The Wild things! Team of Directors
Jennie founded Wild things! in 2003 motivated by her wanting to share her love of the natural world with others, in particular those that struggle with having access to the wild and wonderful places on their doorstep. Before working at Wild things! Jennie worked at the award winning charity Trees for Life, helping them to coordinate and lead many of their conservation work weeks.
Jennie has 20 years experience of developing, coordinating and delivering environmental education activities and conservation holidays for people of all ages and backgrounds. Her extensive knowledge of outdoor education, wilderness living skills and ecology has enabled her to devise the wide range of activities offered by Wild things! She has a particular interest in Ethnobotany which is often part of many of the courses she runs. Jennie is currently developing new programmes at Wild things! including our accredited training courses for adults, as well as overseeing our addiction recovery courses. When not behind a computer, Jennie can still be found out in the woods or along the coast delivering some of our activities. One of her favourite places in the outdoors is behind a hand lens looking down the corolla of a flower on a mountain top, especially if it is a Starry saxifrage!
Jennie holds an MSc in Ethnobotany from Kent University and Kew Gardens, London, is a qualified Forest School Leader, a Bushcraft practitioner and has a Certificate in Biological Recording and Medical Herbalism.
Alan is the founder and Executive Director of Trees for Life, an award-winning conservation charity that has been working since 1989 to help restore the Caledonian Forest in the Highlands of Scotland. The charity focuses on an area to the west of Loch Ness and Inverness, where it works in partnership with major landowners such as Forestry Commission Scotland, the RSPB and National Trust for Scotland, as well as on its own 10,000 acre Dundreggan Estate in Glen Moriston. Thousands of volunteers have taken part in the charity’s week-long volunteer programmes, sometimes having life-changing experiences, and the millionth tree of the project will be planted in 2012. Alan has given presentations about forest restoration at conferences and events in both the UK and many other countries, and has travelled widely to photograph endangered trees and threatened forests around the world. He is the founder of the Restore the Earth Project and is a trustee of the charities Wild things!! and the Earth Restoration Service, and was formerly also a trustee of the Findhorn Foundation. In 2001 he received the prestigious Schumacher Award for ‘his inspirational and practical work on conserving and restoring degraded ecosystems’.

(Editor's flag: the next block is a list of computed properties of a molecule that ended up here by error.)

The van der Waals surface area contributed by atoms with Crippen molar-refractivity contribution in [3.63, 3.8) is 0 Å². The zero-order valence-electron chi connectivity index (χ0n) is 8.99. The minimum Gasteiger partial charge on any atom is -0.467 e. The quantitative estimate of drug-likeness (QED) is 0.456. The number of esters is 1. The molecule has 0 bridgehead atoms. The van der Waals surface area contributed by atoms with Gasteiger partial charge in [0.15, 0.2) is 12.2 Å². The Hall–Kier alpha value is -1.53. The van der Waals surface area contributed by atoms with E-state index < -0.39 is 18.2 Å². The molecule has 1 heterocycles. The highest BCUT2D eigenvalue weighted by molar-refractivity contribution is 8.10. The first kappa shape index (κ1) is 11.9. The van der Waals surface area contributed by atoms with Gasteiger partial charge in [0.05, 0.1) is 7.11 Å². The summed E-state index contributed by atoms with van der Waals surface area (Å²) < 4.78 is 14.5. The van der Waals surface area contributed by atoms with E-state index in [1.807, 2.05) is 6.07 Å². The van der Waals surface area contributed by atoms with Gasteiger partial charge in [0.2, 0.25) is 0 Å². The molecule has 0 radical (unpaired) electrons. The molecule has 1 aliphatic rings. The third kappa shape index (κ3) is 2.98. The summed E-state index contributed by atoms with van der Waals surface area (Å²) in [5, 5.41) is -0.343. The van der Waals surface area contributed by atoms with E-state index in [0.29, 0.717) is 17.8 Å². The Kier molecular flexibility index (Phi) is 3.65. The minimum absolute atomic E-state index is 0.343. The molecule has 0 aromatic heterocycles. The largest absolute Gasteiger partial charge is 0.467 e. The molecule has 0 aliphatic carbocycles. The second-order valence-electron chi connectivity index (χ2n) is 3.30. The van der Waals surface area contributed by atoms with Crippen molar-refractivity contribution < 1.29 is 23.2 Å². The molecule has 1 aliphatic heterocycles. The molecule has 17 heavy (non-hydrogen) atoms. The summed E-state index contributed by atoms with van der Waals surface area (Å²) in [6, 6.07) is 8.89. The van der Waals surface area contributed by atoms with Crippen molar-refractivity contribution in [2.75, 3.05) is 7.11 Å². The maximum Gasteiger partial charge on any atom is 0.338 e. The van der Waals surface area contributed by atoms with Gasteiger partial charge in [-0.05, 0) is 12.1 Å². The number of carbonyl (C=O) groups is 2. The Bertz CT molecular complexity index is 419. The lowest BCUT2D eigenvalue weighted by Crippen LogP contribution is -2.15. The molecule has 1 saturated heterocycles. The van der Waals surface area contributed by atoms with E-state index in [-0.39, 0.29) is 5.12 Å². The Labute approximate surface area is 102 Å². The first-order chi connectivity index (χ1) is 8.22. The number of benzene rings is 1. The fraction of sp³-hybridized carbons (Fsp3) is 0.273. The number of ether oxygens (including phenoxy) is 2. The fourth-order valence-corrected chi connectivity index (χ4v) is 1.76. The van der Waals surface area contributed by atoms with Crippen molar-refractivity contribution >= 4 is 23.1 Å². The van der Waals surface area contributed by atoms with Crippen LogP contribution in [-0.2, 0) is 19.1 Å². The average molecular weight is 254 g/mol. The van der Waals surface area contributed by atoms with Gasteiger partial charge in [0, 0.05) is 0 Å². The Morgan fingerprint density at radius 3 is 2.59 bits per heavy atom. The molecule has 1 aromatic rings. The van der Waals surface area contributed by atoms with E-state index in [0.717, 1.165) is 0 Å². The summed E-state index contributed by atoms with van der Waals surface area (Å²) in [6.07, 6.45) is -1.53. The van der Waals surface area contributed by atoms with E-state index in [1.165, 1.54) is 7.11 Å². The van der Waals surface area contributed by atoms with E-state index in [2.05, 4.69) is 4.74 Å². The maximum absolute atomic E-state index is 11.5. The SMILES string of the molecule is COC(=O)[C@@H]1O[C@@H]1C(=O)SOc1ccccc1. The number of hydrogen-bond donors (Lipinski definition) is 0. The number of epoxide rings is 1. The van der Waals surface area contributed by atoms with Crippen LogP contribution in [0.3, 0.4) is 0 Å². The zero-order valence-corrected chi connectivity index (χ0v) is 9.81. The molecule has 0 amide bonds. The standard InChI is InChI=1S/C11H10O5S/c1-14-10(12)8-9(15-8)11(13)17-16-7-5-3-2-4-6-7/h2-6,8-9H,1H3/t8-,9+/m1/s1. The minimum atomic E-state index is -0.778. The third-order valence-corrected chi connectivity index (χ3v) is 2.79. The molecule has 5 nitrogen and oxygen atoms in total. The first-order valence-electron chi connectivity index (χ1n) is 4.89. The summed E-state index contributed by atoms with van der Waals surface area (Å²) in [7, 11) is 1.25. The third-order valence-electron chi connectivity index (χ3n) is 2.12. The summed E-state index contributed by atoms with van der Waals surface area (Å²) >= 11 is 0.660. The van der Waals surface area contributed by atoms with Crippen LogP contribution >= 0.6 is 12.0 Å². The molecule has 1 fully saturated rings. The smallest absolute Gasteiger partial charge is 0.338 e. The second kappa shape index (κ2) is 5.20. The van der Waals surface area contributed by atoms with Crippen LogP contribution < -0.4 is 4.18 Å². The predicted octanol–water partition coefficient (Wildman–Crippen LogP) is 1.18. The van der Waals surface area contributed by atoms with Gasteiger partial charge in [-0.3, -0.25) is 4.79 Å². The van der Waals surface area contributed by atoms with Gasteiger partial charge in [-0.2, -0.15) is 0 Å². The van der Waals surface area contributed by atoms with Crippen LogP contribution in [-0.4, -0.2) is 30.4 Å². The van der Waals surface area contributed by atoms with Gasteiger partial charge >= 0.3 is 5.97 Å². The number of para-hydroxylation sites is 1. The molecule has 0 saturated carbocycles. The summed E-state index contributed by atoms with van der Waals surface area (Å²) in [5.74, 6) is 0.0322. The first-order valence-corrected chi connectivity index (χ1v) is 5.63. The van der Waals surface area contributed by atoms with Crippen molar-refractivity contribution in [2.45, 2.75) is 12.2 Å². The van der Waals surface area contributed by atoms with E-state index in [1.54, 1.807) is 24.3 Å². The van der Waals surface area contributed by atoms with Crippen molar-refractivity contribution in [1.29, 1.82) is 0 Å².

Simon’s been a board director of Wild things! since the charity began. His current employment is with the ethical and sustainable bank, Triodos Bank, based in Bristol where he is responsible for online marketing. He consults on online communications development for Bristol based charities; the Soil Association – the UK’s leading charity campaigning for planet-friendly organic food and farming, and the Food for Life Partnership – a network of schools and communities across England committed to transforming food culture. His earlier career included business and product development in the market leading media and communications companies; Guardian Newspapers Limited, Virgin Group and Vodafone. Simon has a keen interest in environmentally sustainable business practices as well as a love and respect for nature. He’s an inspired yoga practitioner and when time allows likes to teach the odd class too.
Alison joined Whale and Dolphin Conservation five years ago and is now manager of their Moray Firth visitor centre, the Scottish Dolphin Centre. Alison is passionate about all work that encourages children to spend more time outdoors in nature. She has experience in environmental education and the marine life of Scotland. Originally from Merseyside, Alison spent many family holidays in northern Scotland and so jumped at the chance to move here permanently.
Jamie Whittle grew up in Findhorn and then at Altyre near Forres. He was a Morehead Scholar to the University of North Carolina where he gained a BA (Hons) in modern languages, before receiving an LLB in law at the University of Edinburgh and an MSc with distinction in human ecology at the Centre for Human Ecology/Open University. He is a partner of R & R Urquhart LLP Solicitors in Forres and is a part time lecturer in environmental law at the University of Edinburgh School of Law. He is passionate about the outdoors and conservation, and wrote a book about the River Findhorn entitled White River. In his spare time he runs the Cub Scout pack at Hopeman.